Fantastic Suzanne Clothier post: “If Only That Hadn’t Happened, This Dog Would Be Fine”


Wonderful post by Suzanne Clothier, somewhat related to my “Power of Choices and Options” post.

Most dogs seem to inherently enjoy exploring and interacting with the stimuli provided by natural environments such as hiking trails. Even dogs who are especially prone to disruptions of “basic functioning” as described by Suzanne seem to enjoy these stimuli. I haven’t decided this for them, it just seems to be the case. Therefore, allowing a generally fearful dog the opportunity to experience these environments will often lead to him/her making their own choices to interact with these “fun” stimuli, with minimal human input or pressure being put on them by us.* 

So the dog chooses an action that itself provides an immediate moment of “fun”, and therefore serves as it’s own reward (ex. I will sniff because it’s fun, I will splash because it’s fun). This is different than a dog performing an action that will then be followed by a reward (ex. I don’t want to go in the water to get that stick my mom threw, but I will because the stick is fun). The former says “Hey Cafe, here are all these things to do if you think they’d be fun. Have at it if you like, no worries if you don’t. No pressure buddy.” The latter says “Here is this stick that you think is fun. You can have it if you do this thing that I think will be fun for you, even if you don’t think so right now.” This puts the pressure on, which is the last thing I would want to do to a fearful dog.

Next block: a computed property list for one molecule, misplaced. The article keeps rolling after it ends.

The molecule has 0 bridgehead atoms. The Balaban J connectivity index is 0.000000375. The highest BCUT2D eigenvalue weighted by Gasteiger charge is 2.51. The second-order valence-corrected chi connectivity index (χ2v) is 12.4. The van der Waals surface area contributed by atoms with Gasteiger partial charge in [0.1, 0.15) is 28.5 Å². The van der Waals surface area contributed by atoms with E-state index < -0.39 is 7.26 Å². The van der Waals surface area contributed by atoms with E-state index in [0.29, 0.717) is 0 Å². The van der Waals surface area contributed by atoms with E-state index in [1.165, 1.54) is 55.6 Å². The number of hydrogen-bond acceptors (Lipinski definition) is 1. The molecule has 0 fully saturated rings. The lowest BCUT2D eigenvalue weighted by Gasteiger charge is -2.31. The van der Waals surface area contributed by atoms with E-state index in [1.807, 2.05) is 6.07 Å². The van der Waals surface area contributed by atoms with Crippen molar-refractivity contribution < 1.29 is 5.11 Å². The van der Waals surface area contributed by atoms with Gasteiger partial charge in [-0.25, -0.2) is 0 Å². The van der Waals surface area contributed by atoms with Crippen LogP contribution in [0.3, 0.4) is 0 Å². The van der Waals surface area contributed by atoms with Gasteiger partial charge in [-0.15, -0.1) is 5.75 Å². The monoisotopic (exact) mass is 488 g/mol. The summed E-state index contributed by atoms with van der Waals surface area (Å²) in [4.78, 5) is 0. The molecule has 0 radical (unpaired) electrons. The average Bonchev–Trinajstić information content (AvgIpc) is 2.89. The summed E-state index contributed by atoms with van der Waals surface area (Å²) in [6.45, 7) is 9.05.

Suzanne describes “play” as a “high level function that is based on physical and emotional well being, and in particular, a feeling of safety in that environment and with playmate(s).” The dog choosing to interact and play with the environment indicates a high level of functioning within that environment. That experience can be infectious and can (but is not guaranteed to) increase his/her ability to adapt in other areas. But the point is we are providing an environment that helps the dog adapt because so many of the available options are fun in and of themselves.

Suzanne also makes a clear distinction that some animals are more “adaptable” and “resilient”, while others are less “adaptable” and more “fragile”. This is absolutely correct, and I definitely am not suggesting that hiking through the woods will turn a “fragile” dog into a “resilient” dog. I do not base the work I do on trying to make one dog be like some kind of “ideal” dog. Each dog is what he/she is as an individual. A good basketball coach does not expect to turn each kid into Michael Jordan. Rather, a good basketball coach wants to maximize the abilities of each individual child. Our goal is to do what we can to help these “fragile” dogs become as “adaptable” as they can be, independent of how other dogs might be.

Anyway, I highly suggest reading Suzanne’s post and really everything that she puts out there. Her website contains tons of useful articles, a list of seminars which are always incredible, and of course her fantastic blog. And if you ever read another dog book, make sure you read: Bones Would Rain from the Sky, which is about so much more than dogs. Oh, and she also has a DVD Special going this summer.

And prayers for Suzanne’s mom.

* This is a key point. If the dog does not show me pretty damn quickly that he/she is interested in engaging, I respect that choice and pull him/her out of the situation. To avoid these situations, I insist on pre-assessing dogs before exposing them to the nature trails I use for these exercises. I also know these trails very well and schedule sessions during periods that are less likely to be overwhelming.